The summer of '55: Boston
During the polio epidemics, hospitals had to mobilize to cope with a sudden onslaught of patients. A case in point: the very year the Salk vaccine was announced, Massachusetts suffered the worst polio epidemic in its history. The epicenter was Children's Hospital Boston, which took in adults and children alike and dedicated all but one ward to polio care. Hospitals around the city loaned cribs, and staff of all descriptions, as well as volunteers, toiled overtime in record heat (at one point hitting 104) to keep up. Panicked families overwhelmed hospital emergency admission facilities, forcing doctors to triage people in their cars. If a child seemed to have polio, the family could bypass the line of autos, which stretched for blocks. Patients and beds sometimes had to wait outside until space opened up on the wards. Several staff members were stricken with polio, and two patients had babies while at Children's, one needing help with breathing throughout the birth.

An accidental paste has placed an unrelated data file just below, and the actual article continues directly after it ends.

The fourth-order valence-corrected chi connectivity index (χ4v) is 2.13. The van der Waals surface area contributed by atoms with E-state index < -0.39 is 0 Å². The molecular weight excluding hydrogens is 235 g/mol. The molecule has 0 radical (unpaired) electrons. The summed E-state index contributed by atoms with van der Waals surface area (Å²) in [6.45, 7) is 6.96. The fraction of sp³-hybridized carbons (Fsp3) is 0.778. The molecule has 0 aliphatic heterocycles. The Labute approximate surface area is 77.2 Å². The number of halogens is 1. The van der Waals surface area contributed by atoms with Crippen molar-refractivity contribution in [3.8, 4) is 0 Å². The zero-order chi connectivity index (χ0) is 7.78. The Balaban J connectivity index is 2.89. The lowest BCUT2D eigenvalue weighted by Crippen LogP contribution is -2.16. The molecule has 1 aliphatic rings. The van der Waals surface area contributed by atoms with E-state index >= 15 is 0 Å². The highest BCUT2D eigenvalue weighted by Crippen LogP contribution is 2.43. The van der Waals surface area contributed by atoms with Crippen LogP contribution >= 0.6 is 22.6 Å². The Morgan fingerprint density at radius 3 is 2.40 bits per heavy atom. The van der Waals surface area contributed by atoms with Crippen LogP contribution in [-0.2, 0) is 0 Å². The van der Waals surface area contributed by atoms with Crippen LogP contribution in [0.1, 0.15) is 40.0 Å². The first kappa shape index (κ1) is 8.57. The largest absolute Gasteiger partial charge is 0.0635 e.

Sadly, mass vaccination had begun in Massachusetts that May in first- and second-graders. But a CDC investigation by Dr. Alex Langmuir concluded some of the vaccine in distribution contained live polio virus and had caused some cases of polio. So the state of Massachusetts suspended its immunization program until the following January.
Inside the iron lung
The so-called iron lung was the first effective treatment for patients so severely paralyzed they couldn't breathe. First used in 1928 in an 8-year-old girl with polio at Children's Hospital Boston, it consisted of a tank made by a local tinsmith and a pair of vacuum cleaner blowers. As the machine breathed for her, the girl revived and later asked for ice cream. Later, as demand grew, hospitals moved to room-sized respirators. "I had space for four patients all sticking their heads out from this room with their bodies inside," wrote Ch
Contact: Nancy Fliesler
Children's Hospital Boston